This morning, Trump said the U.S., "in actual numbers," is spending 4.2% of its GDP on defense.
However, according to numbers just released by NATO yesterday, the US is expected to spend an estimated 3.5% of the GDP on defense in 2018. That is lower than last year's number, which was at 3.57%. Germany's estimated for 2018 is a little more than 1% — at 1.21%, which is slightly higher than last year's.
"On top of that, Germany is just paying a little bit over 1%, whereas the United States, in actual numbers, is paying 4.2% of a much larger GDP," Trump said during a breakfast with the NATO chief.
The White House declined to respond to request for comment on what the President said.
Here's the seven-year spending breakdown of the US and other NATO members:
President Trump suggested NATO leaders increase their defense spending to 4%, which is doubling the 2% target that many NATO countries have yet to meet.
“During the President’s remarks today at the NATO summit he suggested that countries not only meet their commitment of 2% of their GDP on defense spending, but that they increase it to 4%," White House press secretary Sarah Sanders confirmed in a statement.
Sanders said Trump "raised this same issue" at NATO last year.
"President Trump wants to see our allies share more of the burden and at a very minimum meet their already stated obligations," Sanders said.
However, NATO Secretary General Jens Stoltenberg wouldn't say if Trump asked for 4% contributions.
"I will focus on what we have agreed, and we have agreed on 2%, so let’s start with that. We have a ways to go, but the good news is that we have started," Stoltenberg told reporters.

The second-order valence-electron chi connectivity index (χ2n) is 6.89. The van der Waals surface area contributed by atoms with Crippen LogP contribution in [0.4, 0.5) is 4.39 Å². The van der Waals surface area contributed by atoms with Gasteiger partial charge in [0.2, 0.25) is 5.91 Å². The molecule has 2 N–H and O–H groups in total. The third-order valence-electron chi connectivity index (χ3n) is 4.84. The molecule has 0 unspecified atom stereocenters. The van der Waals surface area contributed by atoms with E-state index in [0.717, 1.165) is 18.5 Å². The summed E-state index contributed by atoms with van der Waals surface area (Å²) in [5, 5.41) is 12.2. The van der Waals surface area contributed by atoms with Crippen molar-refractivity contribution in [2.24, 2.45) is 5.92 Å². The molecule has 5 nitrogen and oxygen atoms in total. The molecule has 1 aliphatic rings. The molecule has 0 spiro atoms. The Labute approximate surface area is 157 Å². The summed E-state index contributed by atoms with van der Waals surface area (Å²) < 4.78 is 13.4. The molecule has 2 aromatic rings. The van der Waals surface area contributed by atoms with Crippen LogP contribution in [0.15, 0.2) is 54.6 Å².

Important to note
In 2010, the US spent 4.81% of its GDP on defense. But that percentage has trailed off in recent years. Last year, the US spent 3.57%.
Former Secretary of State John Kerry weighed in on President Trump's comments ahead of the NATO summit this morning. The President accused Germany of being a "captive" of Russia and demanded NATO members increase their defense spending.
Here's what Kerry said in a statement:
"The President set America back this morning," Kerry said. "He is steadily destroying our reputation in the world."
Here's the full statement:
Speaker Paul Ryan was asked to respond to Trump's comments ahead of the NATO summit. (President Trump accused Germany of being a "captive" of Russia and said NATO members need to increase their defense spending.)
"I subscribe to the view that we should not be criticizing our President while he is overseas, but let me say a couple of things," Ryan said. "NATO is indispensable. It's as important today as it ever has been."
Ryan added: "The President is right to point out that our NATO allies need to adhere to their commitments, which is 2% GDP for defense. Germany is the largest economy in the EU. Germany should be committing 2% like they agreed to at the Wales Conference."
A note about the 2% goal: NATO members target defense spending at 2% of economic output. The target is described only as a “guideline,” and there is no penalty for not meeting it. While NATO has long been pushing for higher spending, a summit pledge in 2014 gave laggard members a goal of meeting the target by 2024.